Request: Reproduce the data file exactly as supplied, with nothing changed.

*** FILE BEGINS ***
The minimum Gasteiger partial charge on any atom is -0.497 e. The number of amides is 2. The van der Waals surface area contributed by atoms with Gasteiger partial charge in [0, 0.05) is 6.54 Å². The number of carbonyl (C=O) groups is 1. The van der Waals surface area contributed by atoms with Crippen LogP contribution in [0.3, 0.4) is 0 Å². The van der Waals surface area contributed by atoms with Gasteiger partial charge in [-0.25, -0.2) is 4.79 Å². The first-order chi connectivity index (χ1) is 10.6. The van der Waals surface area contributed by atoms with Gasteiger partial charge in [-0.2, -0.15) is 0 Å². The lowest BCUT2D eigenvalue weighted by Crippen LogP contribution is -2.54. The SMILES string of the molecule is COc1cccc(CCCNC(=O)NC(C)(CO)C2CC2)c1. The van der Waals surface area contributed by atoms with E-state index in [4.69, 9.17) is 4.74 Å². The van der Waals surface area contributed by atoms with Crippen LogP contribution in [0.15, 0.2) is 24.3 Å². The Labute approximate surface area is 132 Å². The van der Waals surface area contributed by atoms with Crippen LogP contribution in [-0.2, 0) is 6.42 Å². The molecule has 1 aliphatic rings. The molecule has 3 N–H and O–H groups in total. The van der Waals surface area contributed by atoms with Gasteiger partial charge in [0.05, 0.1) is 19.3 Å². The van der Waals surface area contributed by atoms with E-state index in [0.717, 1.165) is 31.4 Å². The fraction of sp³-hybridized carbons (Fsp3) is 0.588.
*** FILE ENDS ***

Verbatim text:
The minimum Gasteiger partial charge on any atom is -0.497 e. The number of amides is 2. The van der Waals surface area contributed by atoms with Gasteiger partial charge in [0, 0.05) is 6.54 Å². The number of carbonyl (C=O) groups is 1. The van der Waals surface area contributed by atoms with Crippen LogP contribution in [0.3, 0.4) is 0 Å². The van der Waals surface area contributed by atoms with Gasteiger partial charge in [-0.25, -0.2) is 4.79 Å². The first-order chi connectivity index (χ1) is 10.6. The van der Waals surface area contributed by atoms with Gasteiger partial charge in [-0.2, -0.15) is 0 Å². The lowest BCUT2D eigenvalue weighted by Crippen LogP contribution is -2.54. The SMILES string of the molecule is COc1cccc(CCCNC(=O)NC(C)(CO)C2CC2)c1. The van der Waals surface area contributed by atoms with E-state index in [4.69, 9.17) is 4.74 Å². The van der Waals surface area contributed by atoms with Crippen LogP contribution in [0.15, 0.2) is 24.3 Å². The Labute approximate surface area is 132 Å². The van der Waals surface area contributed by atoms with Crippen LogP contribution in [-0.2, 0) is 6.42 Å². The molecule has 1 aliphatic rings. The molecule has 3 N–H and O–H groups in total. The van der Waals surface area contributed by atoms with Gasteiger partial charge in [0.05, 0.1) is 19.3 Å². The van der Waals surface area contributed by atoms with E-state index in [0.717, 1.165) is 31.4 Å². The fraction of sp³-hybridized carbons (Fsp3) is 0.588.